Transitioning SA's Petrochemical Value Chain

Hydrogen production

Hydrogen can be produced from diverse resources including coal, natural gas and water – each with different production pathways, energy inputs and emissions. Global annual hydrogen production is currently to the order of 120 Mt. Sasol is the largest single producer and user of hydrogen globally (Business Engagement).

More than 60% of hydrogen is produced in dedicated hydrogen production facilities – mainly via steam reformation of natural gas, and a smaller portion via the gasification of coal (see a high-level Sankey Diagram of the Global Hydrogen Value Chain). The rest is produced as a by-product from facilities designed to produce other products, and is usually supplied in a mixture with other gases.

To produce hydrogen from gas or coal, the feedstock is split into hydrogen and carbon dioxide (CO2), with the CO2 typically being released into the atmosphere, resulting in the processes being highly emissions-intensive. Hydrogen produced via these pathways is termed ‘grey hydrogen’, and in the case of coal can sometimes be termed ‘black’ or ‘brown’. If the carbon dioxide emitted during production is captured and stored using carbon capture technologies, the hydrogen is known as ‘blue hydrogen’.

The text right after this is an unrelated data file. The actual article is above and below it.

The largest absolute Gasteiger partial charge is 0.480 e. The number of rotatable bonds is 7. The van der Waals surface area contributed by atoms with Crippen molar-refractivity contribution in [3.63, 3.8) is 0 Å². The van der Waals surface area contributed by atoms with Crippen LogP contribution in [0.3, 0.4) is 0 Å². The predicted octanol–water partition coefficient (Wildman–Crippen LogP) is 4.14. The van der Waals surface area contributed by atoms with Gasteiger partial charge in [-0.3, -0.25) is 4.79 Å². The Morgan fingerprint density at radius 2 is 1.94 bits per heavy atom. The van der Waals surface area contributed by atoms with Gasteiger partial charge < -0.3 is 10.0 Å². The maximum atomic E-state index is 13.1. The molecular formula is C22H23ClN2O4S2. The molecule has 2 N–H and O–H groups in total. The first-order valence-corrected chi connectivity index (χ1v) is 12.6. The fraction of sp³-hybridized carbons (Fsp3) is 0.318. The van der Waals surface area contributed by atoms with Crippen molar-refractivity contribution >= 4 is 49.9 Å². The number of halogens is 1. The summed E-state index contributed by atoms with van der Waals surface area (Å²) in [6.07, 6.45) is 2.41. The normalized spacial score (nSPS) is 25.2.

‘Green hydrogen’ is produced by splitting water into hydrogen and oxygen using an electrolyser powered by renewable electricity (wind, solar or hydro), without producing emissions. Only 1 to 2% of global hydrogen production is currently produced in this way.